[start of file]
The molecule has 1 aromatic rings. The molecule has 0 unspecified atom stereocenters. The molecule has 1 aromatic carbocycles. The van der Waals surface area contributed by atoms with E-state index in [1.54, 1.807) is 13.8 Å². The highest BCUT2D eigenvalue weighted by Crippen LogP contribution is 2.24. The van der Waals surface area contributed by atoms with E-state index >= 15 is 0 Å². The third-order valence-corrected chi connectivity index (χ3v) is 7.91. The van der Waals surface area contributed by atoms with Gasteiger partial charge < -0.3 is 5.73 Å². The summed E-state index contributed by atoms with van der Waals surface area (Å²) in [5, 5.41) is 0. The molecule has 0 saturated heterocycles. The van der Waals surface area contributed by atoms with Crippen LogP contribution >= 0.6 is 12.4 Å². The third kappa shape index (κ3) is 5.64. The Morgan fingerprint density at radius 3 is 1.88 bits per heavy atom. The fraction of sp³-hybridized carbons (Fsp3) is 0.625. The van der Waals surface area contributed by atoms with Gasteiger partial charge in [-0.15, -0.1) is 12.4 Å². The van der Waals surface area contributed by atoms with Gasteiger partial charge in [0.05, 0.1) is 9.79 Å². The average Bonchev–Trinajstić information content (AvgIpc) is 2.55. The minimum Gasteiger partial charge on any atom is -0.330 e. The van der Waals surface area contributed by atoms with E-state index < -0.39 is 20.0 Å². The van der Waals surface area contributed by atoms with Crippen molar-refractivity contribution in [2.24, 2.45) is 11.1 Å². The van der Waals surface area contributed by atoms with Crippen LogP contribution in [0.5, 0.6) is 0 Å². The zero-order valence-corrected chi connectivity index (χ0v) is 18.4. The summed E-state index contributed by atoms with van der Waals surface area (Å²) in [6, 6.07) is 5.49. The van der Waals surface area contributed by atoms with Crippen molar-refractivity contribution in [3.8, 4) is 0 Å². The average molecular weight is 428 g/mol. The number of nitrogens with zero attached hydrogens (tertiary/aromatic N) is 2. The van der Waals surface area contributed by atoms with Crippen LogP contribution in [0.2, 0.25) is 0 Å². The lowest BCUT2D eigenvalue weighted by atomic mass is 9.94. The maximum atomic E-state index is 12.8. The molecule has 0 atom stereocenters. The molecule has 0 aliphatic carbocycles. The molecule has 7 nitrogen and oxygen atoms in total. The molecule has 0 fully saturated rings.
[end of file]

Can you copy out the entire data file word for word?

The molecule has 1 aromatic rings. The molecule has 0 unspecified atom stereocenters. The molecule has 1 aromatic carbocycles. The van der Waals surface area contributed by atoms with E-state index in [1.54, 1.807) is 13.8 Å². The highest BCUT2D eigenvalue weighted by Crippen LogP contribution is 2.24. The van der Waals surface area contributed by atoms with E-state index >= 15 is 0 Å². The third-order valence-corrected chi connectivity index (χ3v) is 7.91. The van der Waals surface area contributed by atoms with Gasteiger partial charge < -0.3 is 5.73 Å². The summed E-state index contributed by atoms with van der Waals surface area (Å²) in [5, 5.41) is 0. The molecule has 0 saturated heterocycles. The van der Waals surface area contributed by atoms with Crippen LogP contribution >= 0.6 is 12.4 Å². The third kappa shape index (κ3) is 5.64. The Morgan fingerprint density at radius 3 is 1.88 bits per heavy atom. The fraction of sp³-hybridized carbons (Fsp3) is 0.625. The van der Waals surface area contributed by atoms with Gasteiger partial charge in [-0.15, -0.1) is 12.4 Å². The van der Waals surface area contributed by atoms with Gasteiger partial charge in [0.05, 0.1) is 9.79 Å². The average Bonchev–Trinajstić information content (AvgIpc) is 2.55. The minimum Gasteiger partial charge on any atom is -0.330 e. The van der Waals surface area contributed by atoms with E-state index < -0.39 is 20.0 Å². The van der Waals surface area contributed by atoms with Crippen molar-refractivity contribution in [2.24, 2.45) is 11.1 Å². The van der Waals surface area contributed by atoms with Crippen LogP contribution in [0.5, 0.6) is 0 Å². The zero-order valence-corrected chi connectivity index (χ0v) is 18.4. The summed E-state index contributed by atoms with van der Waals surface area (Å²) in [6, 6.07) is 5.49. The van der Waals surface area contributed by atoms with Crippen molar-refractivity contribution in [3.8, 4) is 0 Å². The average molecular weight is 428 g/mol. The number of nitrogens with zero attached hydrogens (tertiary/aromatic N) is 2. The van der Waals surface area contributed by atoms with Crippen LogP contribution in [0.2, 0.25) is 0 Å². The lowest BCUT2D eigenvalue weighted by atomic mass is 9.94. The maximum atomic E-state index is 12.8. The molecule has 0 atom stereocenters. The molecule has 0 aliphatic carbocycles. The molecule has 7 nitrogen and oxygen atoms in total. The molecule has 0 fully saturated rings.